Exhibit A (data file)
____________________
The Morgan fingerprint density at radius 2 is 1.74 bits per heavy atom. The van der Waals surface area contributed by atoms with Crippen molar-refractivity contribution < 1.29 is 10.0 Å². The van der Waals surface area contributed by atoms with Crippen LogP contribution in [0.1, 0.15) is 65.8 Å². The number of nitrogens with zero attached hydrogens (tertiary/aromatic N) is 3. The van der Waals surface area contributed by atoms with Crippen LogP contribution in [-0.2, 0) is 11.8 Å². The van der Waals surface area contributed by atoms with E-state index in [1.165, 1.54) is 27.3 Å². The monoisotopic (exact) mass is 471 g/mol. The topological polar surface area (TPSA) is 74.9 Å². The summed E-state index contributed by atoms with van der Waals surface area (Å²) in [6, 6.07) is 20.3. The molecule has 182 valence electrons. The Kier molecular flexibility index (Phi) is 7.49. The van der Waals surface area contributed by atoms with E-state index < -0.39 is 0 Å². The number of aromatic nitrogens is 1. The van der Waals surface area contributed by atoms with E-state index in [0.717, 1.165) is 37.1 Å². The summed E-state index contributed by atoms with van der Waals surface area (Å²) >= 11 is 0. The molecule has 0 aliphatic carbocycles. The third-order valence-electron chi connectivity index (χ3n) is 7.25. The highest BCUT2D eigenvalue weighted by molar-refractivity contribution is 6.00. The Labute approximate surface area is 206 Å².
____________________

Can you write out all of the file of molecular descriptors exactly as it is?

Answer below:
The Morgan fingerprint density at radius 2 is 1.74 bits per heavy atom. The van der Waals surface area contributed by atoms with Crippen molar-refractivity contribution < 1.29 is 10.0 Å². The van der Waals surface area contributed by atoms with Crippen LogP contribution in [0.1, 0.15) is 65.8 Å². The number of nitrogens with zero attached hydrogens (tertiary/aromatic N) is 3. The van der Waals surface area contributed by atoms with Crippen LogP contribution in [-0.2, 0) is 11.8 Å². The van der Waals surface area contributed by atoms with E-state index in [1.165, 1.54) is 27.3 Å². The monoisotopic (exact) mass is 471 g/mol. The topological polar surface area (TPSA) is 74.9 Å². The summed E-state index contributed by atoms with van der Waals surface area (Å²) in [6, 6.07) is 20.3. The molecule has 182 valence electrons. The Kier molecular flexibility index (Phi) is 7.49. The van der Waals surface area contributed by atoms with E-state index < -0.39 is 0 Å². The number of aromatic nitrogens is 1. The van der Waals surface area contributed by atoms with E-state index in [0.717, 1.165) is 37.1 Å². The summed E-state index contributed by atoms with van der Waals surface area (Å²) >= 11 is 0. The molecule has 0 aliphatic carbocycles. The third-order valence-electron chi connectivity index (χ3n) is 7.25. The highest BCUT2D eigenvalue weighted by molar-refractivity contribution is 6.00. The Labute approximate surface area is 206 Å².